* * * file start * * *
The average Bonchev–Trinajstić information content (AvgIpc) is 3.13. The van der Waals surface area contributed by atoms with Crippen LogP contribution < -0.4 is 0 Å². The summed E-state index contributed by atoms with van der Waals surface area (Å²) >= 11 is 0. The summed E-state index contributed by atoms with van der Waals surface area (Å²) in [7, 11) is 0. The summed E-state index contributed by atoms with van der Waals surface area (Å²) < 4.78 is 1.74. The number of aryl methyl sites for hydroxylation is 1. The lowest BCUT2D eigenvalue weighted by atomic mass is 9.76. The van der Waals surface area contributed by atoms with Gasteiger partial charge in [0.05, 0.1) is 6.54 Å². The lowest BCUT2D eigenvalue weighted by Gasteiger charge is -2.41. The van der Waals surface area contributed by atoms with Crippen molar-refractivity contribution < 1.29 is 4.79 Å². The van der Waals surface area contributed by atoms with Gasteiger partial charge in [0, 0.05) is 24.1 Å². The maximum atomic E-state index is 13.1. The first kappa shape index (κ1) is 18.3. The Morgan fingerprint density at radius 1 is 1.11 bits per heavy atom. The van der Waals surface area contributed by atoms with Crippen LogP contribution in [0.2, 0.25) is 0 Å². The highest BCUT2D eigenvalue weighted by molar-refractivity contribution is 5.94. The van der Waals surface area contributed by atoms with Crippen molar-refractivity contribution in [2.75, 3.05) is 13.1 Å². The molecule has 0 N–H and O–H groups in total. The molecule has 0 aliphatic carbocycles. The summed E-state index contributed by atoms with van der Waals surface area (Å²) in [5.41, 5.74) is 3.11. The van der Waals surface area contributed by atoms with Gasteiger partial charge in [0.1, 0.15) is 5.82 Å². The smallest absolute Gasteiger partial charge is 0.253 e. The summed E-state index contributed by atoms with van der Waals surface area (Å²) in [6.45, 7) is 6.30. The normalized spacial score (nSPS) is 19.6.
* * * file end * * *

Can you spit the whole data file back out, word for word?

The average Bonchev–Trinajstić information content (AvgIpc) is 3.13. The van der Waals surface area contributed by atoms with Crippen LogP contribution < -0.4 is 0 Å². The summed E-state index contributed by atoms with van der Waals surface area (Å²) >= 11 is 0. The summed E-state index contributed by atoms with van der Waals surface area (Å²) in [7, 11) is 0. The summed E-state index contributed by atoms with van der Waals surface area (Å²) < 4.78 is 1.74. The number of aryl methyl sites for hydroxylation is 1. The lowest BCUT2D eigenvalue weighted by atomic mass is 9.76. The van der Waals surface area contributed by atoms with Gasteiger partial charge in [0.05, 0.1) is 6.54 Å². The lowest BCUT2D eigenvalue weighted by Gasteiger charge is -2.41. The van der Waals surface area contributed by atoms with Crippen molar-refractivity contribution < 1.29 is 4.79 Å². The van der Waals surface area contributed by atoms with Gasteiger partial charge in [0, 0.05) is 24.1 Å². The maximum atomic E-state index is 13.1. The first kappa shape index (κ1) is 18.3. The Morgan fingerprint density at radius 1 is 1.11 bits per heavy atom. The van der Waals surface area contributed by atoms with Crippen LogP contribution in [0.2, 0.25) is 0 Å². The highest BCUT2D eigenvalue weighted by molar-refractivity contribution is 5.94. The van der Waals surface area contributed by atoms with Crippen molar-refractivity contribution in [2.75, 3.05) is 13.1 Å². The molecule has 0 N–H and O–H groups in total. The molecule has 0 aliphatic carbocycles. The summed E-state index contributed by atoms with van der Waals surface area (Å²) in [5.41, 5.74) is 3.11. The van der Waals surface area contributed by atoms with Gasteiger partial charge in [0.1, 0.15) is 5.82 Å². The smallest absolute Gasteiger partial charge is 0.253 e. The summed E-state index contributed by atoms with van der Waals surface area (Å²) in [6.45, 7) is 6.30. The normalized spacial score (nSPS) is 19.6.